When it was time to come home, I cried. Actual tears of real sadness.
By Joni Edelman
Last week my husband and I went to Portland. We were gone four days, which is about 10 days too few. And when it was time to come home, I cried. Actual tears of real sadness.
More on that later.
So, more accurately, I went to Portland last week and my husband went to a conference in Portland. Semantics.
We greeted the City of Roses tipsy, because Alaska Airlines gives you free wine. Then I took a bath, because Portland's drought is a joke compared to California’s complete lack of water. I pre-meditated The Bath by bringing my own bubble bar and praying to the God Of Lush that our swank 50 Shades of Awesome hotel had a bathtub.
In other news: Congratulations Alaska Airlines, you have been awarded the highly coveted Joni’s Most Favorite Airline Ever Award. And YES I will sign up for your Visa Rewards Card with 25,000 free miles and more free wine and beer.
After The Bath we got lost, because I don’t know North and my husband trusts me — but that’s OK, because there was food at the end of the being lost. And also wine, and then more wine that they gave us just because I told them it was our anniversary (which it is... eventually). And then we went to Voodoo Donuts, which actually is more hype than deliciousness, but whatever. Donuts.
And then some other stuff happened in The 50 Shades of Awesome hotel. And I didn’t even have to worry about getting pregnant because someone blessedly got a vasectomy.
The next day I met Jessica and Carrie and we were soul friends. Our husbands didn’t even hate each other and we never had to do the “Oh Lance, you like computers, wow, what a coincidence, Matt also likes computers” thing even once. We just talked and shared wine and passed each others' plates around like we’d known each other forever and ever. Amen.
Books, donuts, sex. And peonies.
Did you know that you basically can’t grow a peony in California? My peony plant had ONE flower this year. One. And then it was 106 degrees and the entire plant withered before my eyes, crying, “Take me to Portland.” Goodbye peony. It was fun while it lasted (two days).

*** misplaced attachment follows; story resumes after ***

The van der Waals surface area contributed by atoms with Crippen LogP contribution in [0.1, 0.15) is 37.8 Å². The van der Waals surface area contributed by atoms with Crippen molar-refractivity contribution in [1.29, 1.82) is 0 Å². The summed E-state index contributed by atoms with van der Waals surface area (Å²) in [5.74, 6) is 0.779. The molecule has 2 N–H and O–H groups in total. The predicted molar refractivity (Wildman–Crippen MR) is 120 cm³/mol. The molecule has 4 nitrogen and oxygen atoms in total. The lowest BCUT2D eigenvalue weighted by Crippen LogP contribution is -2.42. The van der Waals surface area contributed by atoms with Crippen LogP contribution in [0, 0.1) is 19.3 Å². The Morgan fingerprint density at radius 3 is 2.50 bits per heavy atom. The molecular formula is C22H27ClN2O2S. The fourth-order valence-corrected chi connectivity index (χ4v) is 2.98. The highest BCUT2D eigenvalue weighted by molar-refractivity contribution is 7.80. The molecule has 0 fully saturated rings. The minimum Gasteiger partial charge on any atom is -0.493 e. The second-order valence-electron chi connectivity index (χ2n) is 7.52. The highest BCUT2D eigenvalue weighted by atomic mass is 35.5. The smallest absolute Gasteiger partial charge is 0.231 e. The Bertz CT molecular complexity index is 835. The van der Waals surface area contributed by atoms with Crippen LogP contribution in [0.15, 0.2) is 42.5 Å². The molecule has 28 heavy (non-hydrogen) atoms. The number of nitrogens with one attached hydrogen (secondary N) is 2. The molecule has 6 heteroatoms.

Can you really blame me for not wanting to come home?
It didn’t occur to me that I should want to come home. Who would voluntarily go to a hot desert valley where there is nothing more cultured than cheese, the only green is the four Benjamins I spend every week at Walmart, and the one bookstore is long dead, because Amazon murdered it with its deep discounts and Prime shipping?
The only coffee here is Starbucks and the donuts are just glazed and not at all transcendent. There are toddlers screaming and crying and trying to put their fingers up my nose. Also I regularly get pooped and peed on.
I said I didn’t want to come home and my husband looked at me like I was from outer space. And not Pluto outer space. Like a planet or a galaxy we’ve never even seen. What. Do. You. Mean? You don’t want to go home? The children are at home.
What kind of monster of a person doesn’t miss their children?
I love my kids, and I expect people to say I shouldn’t have had them if my selfish desire was to run off and have a torrid affair with The City of Roses (and peonies. Don’t forget the peonies). I love being with my kids.
I just also love being not with my kids.
Does not missing your kids make you a horrible person? What if your kids are assholes? Is there a free pass in such a circumstance?
Let’s just cut the crap. Kids are assholes. They don’t care about your needs or feelings. They will not even hesitate to wake you up at 3 a.m. screaming IWANTCEREALMOMMYNOW. They don’t care if you can’t get a shower or read a book alone. They can’t be bothered by your headache or cramps or diarrhea. They’ll sit right on your lap while you have diarrhea — they do not even care a little. They don’t care if you get to eat food. They’d watch you die of starvation while they eat the cereal they made you get for them.
We came home on Friday night, just in time for dinner and table nudity — and tantrums and hitting and screaming and poop and laundry. There were hugs and kisses and giddy squeals too, which was sweet, and then “What did you bring me? Did you bring me a treat?”
I went to bed.
I was still sad.
I love my kids. I don’t love Portland more than my kids. What I loved, besides books and donuts and peonies, was being alone. Or at least alone without kids. So not really alone as much as just not being screamed at or hit by a couple of tiny tyrant assholes.
I felt bad for not missing them — and home and laundry — and the normalcy that is sometimes honestly just torture. But I also remembered that I am a person who exists outside of motherhood.
I am a person who needs things and wants things. I am a person who forgot that it’s OK to need and want things other than your snot-nosed, screaming (and totally adorable) 3- and 4-year-old. I remembered that it’s OK to not to seize every fleeting moment of my offspring’s one precious childhood. Because sometimes childhood is just a real pain in the ass.
I don’t know when I became this person. I raised my older kids (now 19, 17, 15) with scarcely a break. And I don’t remember feeling so incredibly smothered. I devoted myself tirelessly to them. Somewhere along the way I wanted more than just that. Somewhere along the way I became a person who was more than just a mother.
I don’t know what’s different, when the pendulum shifted, but I know four days wasn’t enough.
And I know that might make me seem like an asshole. But I’m not about to lie and say I really wanted to come home, because I didn’t.
This article was originally published at Ravishly. Reprinted with permission from the author.